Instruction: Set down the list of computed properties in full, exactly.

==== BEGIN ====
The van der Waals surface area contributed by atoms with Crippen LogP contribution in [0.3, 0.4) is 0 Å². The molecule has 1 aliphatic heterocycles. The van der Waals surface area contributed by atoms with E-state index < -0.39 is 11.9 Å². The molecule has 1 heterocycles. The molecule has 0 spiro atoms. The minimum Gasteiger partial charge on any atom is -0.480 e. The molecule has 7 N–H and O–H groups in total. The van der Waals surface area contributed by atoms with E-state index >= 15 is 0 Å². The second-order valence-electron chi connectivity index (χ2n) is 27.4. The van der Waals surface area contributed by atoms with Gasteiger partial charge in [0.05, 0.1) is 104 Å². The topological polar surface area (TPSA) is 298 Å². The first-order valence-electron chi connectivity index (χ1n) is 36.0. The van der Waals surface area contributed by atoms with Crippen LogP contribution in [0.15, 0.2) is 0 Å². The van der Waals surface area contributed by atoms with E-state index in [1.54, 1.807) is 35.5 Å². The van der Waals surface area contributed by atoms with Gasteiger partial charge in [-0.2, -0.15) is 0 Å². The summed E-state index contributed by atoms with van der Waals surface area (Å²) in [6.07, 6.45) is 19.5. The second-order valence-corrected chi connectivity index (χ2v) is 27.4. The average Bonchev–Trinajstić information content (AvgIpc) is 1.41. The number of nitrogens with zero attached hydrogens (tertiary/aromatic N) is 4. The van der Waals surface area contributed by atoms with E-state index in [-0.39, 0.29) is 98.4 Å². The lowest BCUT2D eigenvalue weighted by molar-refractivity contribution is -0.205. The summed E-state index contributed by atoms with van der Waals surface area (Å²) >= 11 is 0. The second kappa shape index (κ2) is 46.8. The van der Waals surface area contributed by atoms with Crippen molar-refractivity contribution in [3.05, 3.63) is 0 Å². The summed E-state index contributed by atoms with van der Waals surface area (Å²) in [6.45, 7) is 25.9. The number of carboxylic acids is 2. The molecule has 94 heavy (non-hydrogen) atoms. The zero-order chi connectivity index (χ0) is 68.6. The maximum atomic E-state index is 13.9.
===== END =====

The van der Waals surface area contributed by atoms with Crippen LogP contribution in [0.3, 0.4) is 0 Å². The molecule has 1 aliphatic heterocycles. The van der Waals surface area contributed by atoms with E-state index < -0.39 is 11.9 Å². The molecule has 1 heterocycles. The molecule has 0 spiro atoms. The minimum Gasteiger partial charge on any atom is -0.480 e. The molecule has 7 N–H and O–H groups in total. The van der Waals surface area contributed by atoms with E-state index >= 15 is 0 Å². The second-order valence-electron chi connectivity index (χ2n) is 27.4. The van der Waals surface area contributed by atoms with Gasteiger partial charge in [0.05, 0.1) is 104 Å². The topological polar surface area (TPSA) is 298 Å². The first-order valence-electron chi connectivity index (χ1n) is 36.0. The van der Waals surface area contributed by atoms with Crippen LogP contribution in [0.15, 0.2) is 0 Å². The van der Waals surface area contributed by atoms with E-state index in [1.54, 1.807) is 35.5 Å². The van der Waals surface area contributed by atoms with Gasteiger partial charge in [-0.2, -0.15) is 0 Å². The summed E-state index contributed by atoms with van der Waals surface area (Å²) in [6.07, 6.45) is 19.5. The second-order valence-corrected chi connectivity index (χ2v) is 27.4. The average Bonchev–Trinajstić information content (AvgIpc) is 1.41. The number of nitrogens with zero attached hydrogens (tertiary/aromatic N) is 4. The van der Waals surface area contributed by atoms with E-state index in [-0.39, 0.29) is 98.4 Å². The lowest BCUT2D eigenvalue weighted by molar-refractivity contribution is -0.205. The summed E-state index contributed by atoms with van der Waals surface area (Å²) >= 11 is 0. The second kappa shape index (κ2) is 46.8. The van der Waals surface area contributed by atoms with Crippen molar-refractivity contribution in [3.05, 3.63) is 0 Å². The summed E-state index contributed by atoms with van der Waals surface area (Å²) in [6.45, 7) is 25.9. The number of carboxylic acids is 2. The molecule has 94 heavy (non-hydrogen) atoms. The zero-order chi connectivity index (χ0) is 68.6. The maximum atomic E-state index is 13.9.